Bitcoin's Energy Conundrum

Bitcoin's Energy Conundrum

June 22 2021

Not a day goes by without Bitcoin and its fellow cryptocurrencies appearing in the headlines. Despite massive daily price moves, Bitcoin is still up 400% over the past year. Few understand how it actually works, but its promise as ‘the currency of the future’ and ‘store of value’ fuels the speculative mania. It has been sharply criticized as a black market means of exchange, to avoid taxes and evade money laundering laws. That said, you can now use a Bitcoin debit card, though Tesla just revoked its practice of accepting Bitcoin as payment for its cars.

Bitcoin is held and traded by Bitcoin owners through a decentralized and publicly verified ledger system called a blockchain. While Bitcoin’s immutable and decentralized nature is appealing, it has no fundamentals or inherent return. Bitcoin has first mover advantage, but there are a hundred other cryptocurrencies just like it. On the other hand, the blockchain technology that underlies Bitcoin, and some other crypto coins, has enormous potential to automate and encrypt data and make transactions of all types more transparent, efficient, and enforceable. Entrepreneurs and other cryptocurrencies are racing to develop blockchain technologies for countless applications in the commercial world.

The Achilles heel for Bitcoin is its carbon footprint. It takes a massive amount of electricity to ‘mine’ the tokens on computer servers – estimated at 150 TWh per year – more electricity than the Netherlands uses in a year. When the price of Bitcoin rises, more miners join the Bitcoin network causing an exponential increase in power consumption.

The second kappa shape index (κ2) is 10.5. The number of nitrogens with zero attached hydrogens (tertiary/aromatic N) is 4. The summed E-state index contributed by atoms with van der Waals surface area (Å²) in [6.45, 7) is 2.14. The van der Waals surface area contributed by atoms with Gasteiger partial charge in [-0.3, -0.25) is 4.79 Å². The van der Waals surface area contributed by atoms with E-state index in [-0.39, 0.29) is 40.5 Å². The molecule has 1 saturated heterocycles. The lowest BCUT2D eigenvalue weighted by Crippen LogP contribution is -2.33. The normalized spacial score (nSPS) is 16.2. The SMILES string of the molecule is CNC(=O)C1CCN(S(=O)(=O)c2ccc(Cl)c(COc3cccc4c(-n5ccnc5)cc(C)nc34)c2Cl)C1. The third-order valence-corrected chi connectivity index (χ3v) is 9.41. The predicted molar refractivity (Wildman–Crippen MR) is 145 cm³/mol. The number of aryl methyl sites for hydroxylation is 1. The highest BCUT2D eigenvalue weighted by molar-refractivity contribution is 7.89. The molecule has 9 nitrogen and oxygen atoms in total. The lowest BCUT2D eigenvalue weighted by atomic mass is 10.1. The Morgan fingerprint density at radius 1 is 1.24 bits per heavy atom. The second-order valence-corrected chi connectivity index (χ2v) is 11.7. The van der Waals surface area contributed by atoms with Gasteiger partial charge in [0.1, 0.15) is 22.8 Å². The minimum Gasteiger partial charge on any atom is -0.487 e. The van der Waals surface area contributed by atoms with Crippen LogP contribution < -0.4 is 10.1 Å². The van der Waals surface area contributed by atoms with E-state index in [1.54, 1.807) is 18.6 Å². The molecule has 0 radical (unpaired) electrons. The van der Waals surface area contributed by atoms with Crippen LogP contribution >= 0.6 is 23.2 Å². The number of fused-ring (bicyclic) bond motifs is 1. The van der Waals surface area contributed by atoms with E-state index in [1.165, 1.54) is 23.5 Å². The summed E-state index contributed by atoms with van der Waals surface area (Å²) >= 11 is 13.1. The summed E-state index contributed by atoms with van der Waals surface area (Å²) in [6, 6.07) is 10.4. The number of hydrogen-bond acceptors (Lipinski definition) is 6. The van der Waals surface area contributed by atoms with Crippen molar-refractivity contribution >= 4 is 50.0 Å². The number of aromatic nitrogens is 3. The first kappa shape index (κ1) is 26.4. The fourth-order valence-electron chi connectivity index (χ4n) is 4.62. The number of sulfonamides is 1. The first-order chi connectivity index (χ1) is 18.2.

A study by the University of Cambridge estimates roughly 61% of Bitcoin is powered by non-renewable sources. Writing in the journal Nature, scientists warned in 2018 that Bitcoin alone could increase global temperatures by 2 degrees Celsius by 2048!

Bitcoin is unlikely to change its core protocol to decrease its energy inefficiency. Ninety-five percent of the notoriously fractious miners would have to agree, and thereby cut their profits. Moreover, China just evicted crypto miners from its energy rich provinces as a massive heat wave has led to brown outs from air-conditioning power demand. Miners are supposedly migrating to Texas even as the Lone Star State faces pressure to reduce power consumption amid our own early heat wave across the southern and western states. There isn’t enough electrical power to go around – renewable or not – so using it to power a highly speculative and inefficient electronic currency just doesn’t make sense.

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